If you do need access to your Social Security card on a regular basis, a good digital alternative is to use your smartphone. Take a picture of it and keep it on your phone. So long as your phone is fully password-protected, your information should remain safe.

If you want to prevent Social Security fraud, be sure your individual Social Security number doesn’t show up on any other identification cards. This might be things like a health care insurance card or even your driver’s license number. Credit card companies and banks sometimes even use Social Security numbers as part of their account numbers. If they do, request a new number.

One final layer of data protection you can do for your Social Security card is taking time annually to review your personal Social Security Earnings Statement. It might show you indications of fraud or a breach. This statement is often mailed, but you can also look it up under your My Account page at https://www.SSA.gov/MyAccount/.

A credit freeze isn’t the only step you should take if you think your Social Security number might have been compromised. Keeping a close watch on all your credit reports is something you should be doing anyway, but now it pays to be vigilant. A credit score that goes tumbling can raise your interest rates, make you pay more for insurance, and even cost you employment opportunities. You might even start getting calls from furious creditors curious why you’re behind on your bills.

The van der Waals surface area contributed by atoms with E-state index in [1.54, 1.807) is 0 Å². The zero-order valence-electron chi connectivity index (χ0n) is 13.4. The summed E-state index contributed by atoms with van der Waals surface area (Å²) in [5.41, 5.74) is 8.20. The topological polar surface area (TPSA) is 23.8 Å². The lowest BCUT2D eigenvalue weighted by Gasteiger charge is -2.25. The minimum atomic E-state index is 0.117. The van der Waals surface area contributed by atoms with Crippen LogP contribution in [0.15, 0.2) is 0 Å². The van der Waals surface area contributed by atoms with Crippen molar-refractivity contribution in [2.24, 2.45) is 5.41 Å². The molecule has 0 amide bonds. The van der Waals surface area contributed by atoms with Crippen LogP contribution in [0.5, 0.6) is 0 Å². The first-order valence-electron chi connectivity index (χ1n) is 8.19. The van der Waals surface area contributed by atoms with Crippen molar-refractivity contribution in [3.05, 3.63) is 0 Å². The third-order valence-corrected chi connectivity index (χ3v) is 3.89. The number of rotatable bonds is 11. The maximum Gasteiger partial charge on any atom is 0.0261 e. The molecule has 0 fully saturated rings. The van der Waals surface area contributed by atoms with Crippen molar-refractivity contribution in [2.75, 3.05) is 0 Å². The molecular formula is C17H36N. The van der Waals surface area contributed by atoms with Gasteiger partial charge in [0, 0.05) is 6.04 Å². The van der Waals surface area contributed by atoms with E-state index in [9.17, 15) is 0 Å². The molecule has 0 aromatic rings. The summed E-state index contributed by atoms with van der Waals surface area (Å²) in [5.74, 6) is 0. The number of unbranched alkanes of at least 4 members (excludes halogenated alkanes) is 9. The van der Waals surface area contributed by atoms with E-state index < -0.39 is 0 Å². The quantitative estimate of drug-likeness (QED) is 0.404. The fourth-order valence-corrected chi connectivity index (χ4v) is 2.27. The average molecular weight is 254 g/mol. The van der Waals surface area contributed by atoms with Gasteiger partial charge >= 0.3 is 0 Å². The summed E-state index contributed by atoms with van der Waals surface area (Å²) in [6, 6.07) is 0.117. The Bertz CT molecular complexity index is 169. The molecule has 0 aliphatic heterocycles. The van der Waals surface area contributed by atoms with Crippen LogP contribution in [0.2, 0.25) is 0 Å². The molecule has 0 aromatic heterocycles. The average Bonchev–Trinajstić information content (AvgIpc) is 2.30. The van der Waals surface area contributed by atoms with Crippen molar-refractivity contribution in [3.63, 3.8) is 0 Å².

AnnualCreditReport.com makes it easy to see if anyone is using your Social Security number against your will. That site lets you get a credit report each year from TransUnion, Equifax, and Experian, which are the three primary credit bureaus across the country. What’s even better is that you are legally entitled to a free report from every one of them each year. Once you get these reports, go over them thoroughly, looking for anything unfamiliar. At the least, you might spot inaccuracies that can clean up your credit score as it is. Still, what you’re really looking for is any line of credit you don’t personally remember.

If you do actually suspect that someone might be illegally using your Social Security number, also go to the website IdentityTheft.gov. It’s run by the Federal Trade Commission, and you can use it to file online complaints with their Internet Crime Complaint Center.

Also, contact the IRS. Of all things, this might not seem obvious, but you don’t want an identity theft filing a tax return that’s in your name before collecting your refund money.

The digital age is making Social Security cards increasingly irrelevant in a physical sense, so if you have one, lock it up somewhere safe life a document firesafe or even a safety deposit box in the banks. Fortunately, the digital world makes it much easier than it used to be to track your identity, and you can even often order your replacement card online.